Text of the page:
The Chip Energy Biomass Conversion Facility is now under construction in Goodfield, where stacks of wood pallets and a mountain of biomass material lie nearby, ready to be converted into a “value-added product”—such as wood pellets, biomass briquettes or mulch. Inside the facility, intermodal shipping containers have been modified into rooms and storage spaces, comprising six floors—laid out vertically to reduce its footprint. Each floor has a distinct function in the conversion process (such as input, manufacturing and packaging), which ultimately leads to a hopper that pushes the recycled product out into a truck, ready for transport. Two sides of the building are comprised of 13 shipping containers standing on end, creating 26 built-in silos for handling several varieties of bulk material at once. While the material is stored, it is well-ventilated via six industrial fans and the facility’s “breathable” fabric dome roof.

The entire structure is welded together without nuts or bolts, which Wever contends is a big part of its stability and strength. “You have to remember that containers are designed to have eight other containers stacked on top of them, filled with 60,000 pounds,” he explains. “And the one on the bottom has to support all of them. So [the building is] extremely structurally sound. If there’s a tornado, I’m running over here.”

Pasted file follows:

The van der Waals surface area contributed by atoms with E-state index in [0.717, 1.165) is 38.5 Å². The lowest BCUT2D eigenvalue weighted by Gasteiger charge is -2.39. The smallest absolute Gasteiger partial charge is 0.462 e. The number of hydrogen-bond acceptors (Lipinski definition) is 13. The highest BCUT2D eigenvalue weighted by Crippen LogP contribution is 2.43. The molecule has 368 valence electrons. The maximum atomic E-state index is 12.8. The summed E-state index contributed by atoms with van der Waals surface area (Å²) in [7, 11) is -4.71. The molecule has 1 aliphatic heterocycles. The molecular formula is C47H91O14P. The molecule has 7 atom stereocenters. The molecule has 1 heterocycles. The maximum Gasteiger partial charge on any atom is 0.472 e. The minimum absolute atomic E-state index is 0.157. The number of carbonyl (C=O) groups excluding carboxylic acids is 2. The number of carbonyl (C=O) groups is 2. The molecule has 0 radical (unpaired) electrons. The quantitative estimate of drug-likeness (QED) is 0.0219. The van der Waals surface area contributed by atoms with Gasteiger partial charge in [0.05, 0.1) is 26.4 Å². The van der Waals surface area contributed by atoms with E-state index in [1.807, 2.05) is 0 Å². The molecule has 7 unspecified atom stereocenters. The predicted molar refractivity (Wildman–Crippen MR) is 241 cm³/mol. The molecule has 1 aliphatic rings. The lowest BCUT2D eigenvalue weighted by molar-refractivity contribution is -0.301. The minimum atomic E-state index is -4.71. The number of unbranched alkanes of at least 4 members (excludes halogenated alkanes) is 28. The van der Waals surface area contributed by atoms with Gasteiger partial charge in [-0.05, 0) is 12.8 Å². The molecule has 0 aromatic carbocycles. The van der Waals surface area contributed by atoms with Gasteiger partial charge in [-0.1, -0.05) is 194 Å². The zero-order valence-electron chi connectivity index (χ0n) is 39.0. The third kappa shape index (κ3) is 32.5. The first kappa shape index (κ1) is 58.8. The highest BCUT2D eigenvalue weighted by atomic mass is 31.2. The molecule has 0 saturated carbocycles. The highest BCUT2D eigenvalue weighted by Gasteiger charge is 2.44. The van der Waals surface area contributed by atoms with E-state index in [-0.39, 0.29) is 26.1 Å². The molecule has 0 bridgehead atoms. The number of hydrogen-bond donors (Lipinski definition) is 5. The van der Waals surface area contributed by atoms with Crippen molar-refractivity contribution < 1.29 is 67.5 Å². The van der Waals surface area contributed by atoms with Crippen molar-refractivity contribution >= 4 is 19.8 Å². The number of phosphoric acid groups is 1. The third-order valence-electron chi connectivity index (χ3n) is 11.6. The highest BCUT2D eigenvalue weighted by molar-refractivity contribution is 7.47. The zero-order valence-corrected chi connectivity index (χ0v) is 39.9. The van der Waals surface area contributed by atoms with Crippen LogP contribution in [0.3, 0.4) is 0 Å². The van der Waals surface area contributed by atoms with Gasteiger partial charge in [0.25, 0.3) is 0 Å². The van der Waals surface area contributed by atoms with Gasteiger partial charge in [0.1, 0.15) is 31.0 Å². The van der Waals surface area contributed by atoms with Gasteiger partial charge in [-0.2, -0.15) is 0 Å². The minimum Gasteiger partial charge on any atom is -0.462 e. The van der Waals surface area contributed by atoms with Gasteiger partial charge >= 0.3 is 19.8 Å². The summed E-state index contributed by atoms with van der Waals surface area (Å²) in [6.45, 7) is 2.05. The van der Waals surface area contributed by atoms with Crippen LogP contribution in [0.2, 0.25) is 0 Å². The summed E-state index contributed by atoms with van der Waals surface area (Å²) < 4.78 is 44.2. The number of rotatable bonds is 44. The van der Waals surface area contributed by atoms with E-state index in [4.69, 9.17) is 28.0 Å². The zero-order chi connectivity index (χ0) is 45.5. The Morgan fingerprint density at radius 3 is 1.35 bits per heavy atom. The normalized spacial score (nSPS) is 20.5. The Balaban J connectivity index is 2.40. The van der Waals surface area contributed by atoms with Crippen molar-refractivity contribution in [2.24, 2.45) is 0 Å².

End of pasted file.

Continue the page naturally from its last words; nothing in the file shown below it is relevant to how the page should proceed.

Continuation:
For Future Generations
The biomass conversion facility is expected to be fully operational by next June, Wever says. As finishing touches are made to the building and relationships formed with interested clients, he has high hopes for Chip Energy’s new venture. “We believe it will be an asset to the community in creating jobs,” he says. “My goal is to turn it into a $100- to $200-million company in the next 10 to 15 years.”

As he chases his lofty ambitions, Wever stays grounded by remembering what matters most. “I have a four-year-old granddaughter, and everything I do is for her,” he claims. “A lot of the energy, the drive that I put into what I’m doing is based on what I want her to tell her generation, or her kids, about her grandpa. It takes a lot of drive to do the unique things, and to keep going. That’s what drives me.” iBi